Friday, April 27, 2012

Will I become another Victim of Santa Fe Style?

This guy caught my eye and completely charmed me as I passed a gallery with him and a few of his friends in the window a couple days ago. But I wondered if bringing him home to the casita was the first step on the path to becoming another victim of Santa Fe style. Today at lunch, I went for a closer look anyway. He's about 18 inches tall, carved from cottonwood by Matthew Yellowman.

-Posted using BlogPress from my iPhone

Sunday, April 22, 2012

Settling into Santa Fe

It may be a sign that you're a foodie, if a place doesn't feel like home until you've cooked a meal there. These beautiful eggs came from yesterday's trip to the Santa Fe farmer's market. I scrambled one and enjoyed it with some locally made sausage containing green chiles and a latte made from my favorite beans, brought from Texas.

In case you're wondering, after 13 sometimes traumatic hours in the car, the cats and I are all taking it easy this weekend.

(Grace is one on the lumps UNDER the covers.)

- trying to get the hang of BlogPress from my iPhone ... until I have Internet in the casita at Sophie Junction.

Location:Canyon Rd,Santa Fe,United States

Wednesday, April 18, 2012

I'm preparing to be Enchanted

I'm not sure why  I decided to return a call from a recruiter in New Mexico a couple weeks ago.  But I did.  And after a delightful phone interview with her client, an offer was made and accepted.  And so  ... I will be commuting to Santa Fe, New Mexico this summer.  If you're unfamiliar with the geography, it looks something like this:

I keep thinking it's just under 800 miles and was surprised when I uploaded this screen shot that it's actually ONLY 700 miles ;-) 

I'll be driving with the cats and some essentials and then bouncing back and forth between here and there to bring some of the rest of my stuff (or contract with movers) and take care of my apartment here.   

I don't know what this road trip will bring, but, at least, in terms of the weather, it's blue skies ahead.

I was a little worried about the weather factor when all those horrible storms were passing through Texas and the rest of the country–somehow the thought of jumping out of the car with with two complaining cats in tow and ducking into a ditch is just a bit too adventurous for me.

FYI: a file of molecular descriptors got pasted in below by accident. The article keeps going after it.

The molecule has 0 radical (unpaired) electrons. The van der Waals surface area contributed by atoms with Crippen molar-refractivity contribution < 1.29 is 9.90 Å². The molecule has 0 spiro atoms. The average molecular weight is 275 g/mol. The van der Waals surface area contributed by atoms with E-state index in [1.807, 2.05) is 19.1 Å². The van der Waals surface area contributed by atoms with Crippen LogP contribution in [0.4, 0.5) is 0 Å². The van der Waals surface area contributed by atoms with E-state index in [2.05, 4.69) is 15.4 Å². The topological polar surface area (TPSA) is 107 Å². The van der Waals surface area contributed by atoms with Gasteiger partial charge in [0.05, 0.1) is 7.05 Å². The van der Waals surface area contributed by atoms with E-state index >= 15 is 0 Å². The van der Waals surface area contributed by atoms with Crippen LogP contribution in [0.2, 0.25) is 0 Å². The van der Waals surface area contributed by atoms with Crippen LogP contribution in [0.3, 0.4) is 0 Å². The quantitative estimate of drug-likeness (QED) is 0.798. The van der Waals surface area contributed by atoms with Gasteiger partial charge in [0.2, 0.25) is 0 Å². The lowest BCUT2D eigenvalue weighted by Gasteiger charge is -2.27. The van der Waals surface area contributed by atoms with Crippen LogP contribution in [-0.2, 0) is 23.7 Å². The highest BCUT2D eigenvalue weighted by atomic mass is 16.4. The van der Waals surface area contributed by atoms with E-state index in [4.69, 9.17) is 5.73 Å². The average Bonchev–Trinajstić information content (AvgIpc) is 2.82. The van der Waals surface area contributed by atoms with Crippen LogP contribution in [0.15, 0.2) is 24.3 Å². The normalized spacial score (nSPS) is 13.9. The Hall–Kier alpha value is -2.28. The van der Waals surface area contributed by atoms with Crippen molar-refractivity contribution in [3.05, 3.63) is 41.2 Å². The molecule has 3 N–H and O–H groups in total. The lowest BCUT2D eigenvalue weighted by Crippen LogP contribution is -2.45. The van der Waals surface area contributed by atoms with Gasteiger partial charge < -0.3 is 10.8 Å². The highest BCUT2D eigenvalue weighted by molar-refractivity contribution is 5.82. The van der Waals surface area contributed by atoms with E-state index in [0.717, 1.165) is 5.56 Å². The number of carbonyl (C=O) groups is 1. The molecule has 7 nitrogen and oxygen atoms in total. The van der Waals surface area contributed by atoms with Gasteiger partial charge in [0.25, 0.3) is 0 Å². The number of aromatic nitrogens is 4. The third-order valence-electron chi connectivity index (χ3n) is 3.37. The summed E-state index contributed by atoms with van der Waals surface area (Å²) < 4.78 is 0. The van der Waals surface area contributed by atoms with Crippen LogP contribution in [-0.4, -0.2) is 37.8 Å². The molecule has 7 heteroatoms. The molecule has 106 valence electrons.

If all goes well, I will arrive at my new home-away-from-home (casita-away-from-home?) and settle in this weekend.

Send me some good vibes and cross your fingers for me, OK?

Monday, April 02, 2012

Put it on Point

When I was making the Hot-Crossed 9-Patches (HC9P) lotto blocks, I kept thinking about putting them on point ... so I made enough to play with--here's my Baker's dozen.

I really do like this one, both ways.

Check out more design walls links on Judy's Design Wall Monday blog post.

Sunday, April 01, 2012

Hot-Crossed 9-Patch Block Tutorial

Susan #1This is the block I dreamed up for the April Block Lotto.

I couldn't find a reference for this 9-patch variation, so I am calling it, Hot-Crossed 9 Patch. It looks great in a straight set, set on point and set with sashing strips or not. Susan made this great example.


For each block, you'll need three fabrics:

Background: White solid or white-on-white (WOW) print.

Plaid: Woven or printed plaid. In recognition of Earth day (April 22), I used re-claimed 100% plaid cottons from garments. All the plaid garments I bought were labeled 100% cotton  and are tightly woven and of an appropriate weight for quilting. I found suitable plaids in men’s shirts, swim trunks and some (new from the GAP) PJ pants. I passed on some cute but too-heavy cotton plaids in shorts and too-light ones in lady’s blouses and men’s boxers.

Contrast: a solid of tone-on-tone (TOT) print fabric that compliments and contrasts with your plaid.



3-inch squares: 4 from background, 5 from plaid

1 1/2 by 8-inch rectangle: 1 from background

1 1/2 inch by 10-inch rectangle: 2 from background

1-inch by 10 inch rectangles: 2 from contrast


  1. Create a 9-patch from the 9 squares.

    Measurement check: you should have an 8-inch square.
  2. Add the shorter background strip to opposites sides of the 9-patch
  3. Add longer background strips to the other 2 sides

    Measurement check: you should have a 10-inch square.


Slice the block, vertically through the center. If your block perfectly measures 10 inches, you can measure 5  from one side.  If not, be sure to halve the center of the squares in the center column of your 9-patch–they should measure 2.5 inches, so you can measure 1.25 inches from the edges of the center squares.


 Insert one of the contrast strips into the block.

 DSCN8426 DSCN8427 DSCN8428


Turn the block 90 degrees and repeat, slicing through the center of the block and inserting the other contrast strip.


Trim the block to 9.5 inches, making sure that the 9 patch is centered in the block.  

Measurement check: If all your cutting and seams are perfect, after trimming, the 9-patch will measure 7.5 inches and the white border around them will measure 1 inch from the seam to the edge.


Here are 35 of the blocks made by Béa, Christa, Cyndi, Ginny, Kathy, Kristin, Michelle, Rho, Shelley, Susan, Vivi and me for the block lotto.

Shelley #3Shelley #1Susan #2Susan #1Cyndi #5
 Cyndi #2VIvi #1Ginny #1Cyndi #6Cyndi #4
Kathy S #3Cyndi #1Kathy S #1Bea #2Bea #1
Christa #1Kristin #3Kristin #1Kristin #2Rho #1 
 Michelle #2Michelle #1Sophie #3Sophie #1Sophie #2 
 Sophie #4Sophie #5Sophie #6Sophie #7Sophie #8 
 Sophie #9Sophie #10Sophie #11Sophie #12Sophie #13

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